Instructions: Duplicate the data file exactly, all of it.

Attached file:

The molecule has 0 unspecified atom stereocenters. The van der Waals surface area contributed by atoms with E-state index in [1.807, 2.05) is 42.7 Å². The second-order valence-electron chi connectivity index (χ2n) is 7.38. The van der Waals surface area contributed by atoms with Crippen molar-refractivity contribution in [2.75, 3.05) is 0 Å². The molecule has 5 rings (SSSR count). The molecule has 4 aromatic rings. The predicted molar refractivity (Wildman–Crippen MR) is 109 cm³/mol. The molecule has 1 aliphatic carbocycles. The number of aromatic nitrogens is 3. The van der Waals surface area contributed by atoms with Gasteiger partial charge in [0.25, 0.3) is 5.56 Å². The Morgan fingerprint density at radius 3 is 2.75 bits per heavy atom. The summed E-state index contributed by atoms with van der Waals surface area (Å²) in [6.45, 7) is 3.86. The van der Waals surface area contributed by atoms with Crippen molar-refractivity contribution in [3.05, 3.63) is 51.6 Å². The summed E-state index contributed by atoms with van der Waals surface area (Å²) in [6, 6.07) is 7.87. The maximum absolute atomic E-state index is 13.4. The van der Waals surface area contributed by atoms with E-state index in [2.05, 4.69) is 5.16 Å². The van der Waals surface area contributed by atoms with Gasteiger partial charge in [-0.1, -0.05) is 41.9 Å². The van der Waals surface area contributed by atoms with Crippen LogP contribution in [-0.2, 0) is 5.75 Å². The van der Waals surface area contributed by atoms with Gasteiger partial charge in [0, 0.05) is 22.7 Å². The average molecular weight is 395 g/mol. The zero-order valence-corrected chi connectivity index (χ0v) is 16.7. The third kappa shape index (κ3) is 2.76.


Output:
The molecule has 0 unspecified atom stereocenters. The van der Waals surface area contributed by atoms with E-state index in [1.807, 2.05) is 42.7 Å². The second-order valence-electron chi connectivity index (χ2n) is 7.38. The van der Waals surface area contributed by atoms with Crippen molar-refractivity contribution in [2.75, 3.05) is 0 Å². The molecule has 5 rings (SSSR count). The molecule has 4 aromatic rings. The predicted molar refractivity (Wildman–Crippen MR) is 109 cm³/mol. The molecule has 1 aliphatic carbocycles. The number of aromatic nitrogens is 3. The van der Waals surface area contributed by atoms with Gasteiger partial charge in [0.25, 0.3) is 5.56 Å². The Morgan fingerprint density at radius 3 is 2.75 bits per heavy atom. The summed E-state index contributed by atoms with van der Waals surface area (Å²) in [6.45, 7) is 3.86. The van der Waals surface area contributed by atoms with Crippen molar-refractivity contribution in [3.05, 3.63) is 51.6 Å². The summed E-state index contributed by atoms with van der Waals surface area (Å²) in [6, 6.07) is 7.87. The maximum absolute atomic E-state index is 13.4. The van der Waals surface area contributed by atoms with E-state index in [2.05, 4.69) is 5.16 Å². The van der Waals surface area contributed by atoms with Gasteiger partial charge in [-0.1, -0.05) is 41.9 Å². The van der Waals surface area contributed by atoms with Crippen LogP contribution in [-0.2, 0) is 5.75 Å². The van der Waals surface area contributed by atoms with Gasteiger partial charge in [0, 0.05) is 22.7 Å². The average molecular weight is 395 g/mol. The zero-order valence-corrected chi connectivity index (χ0v) is 16.7. The third kappa shape index (κ3) is 2.76.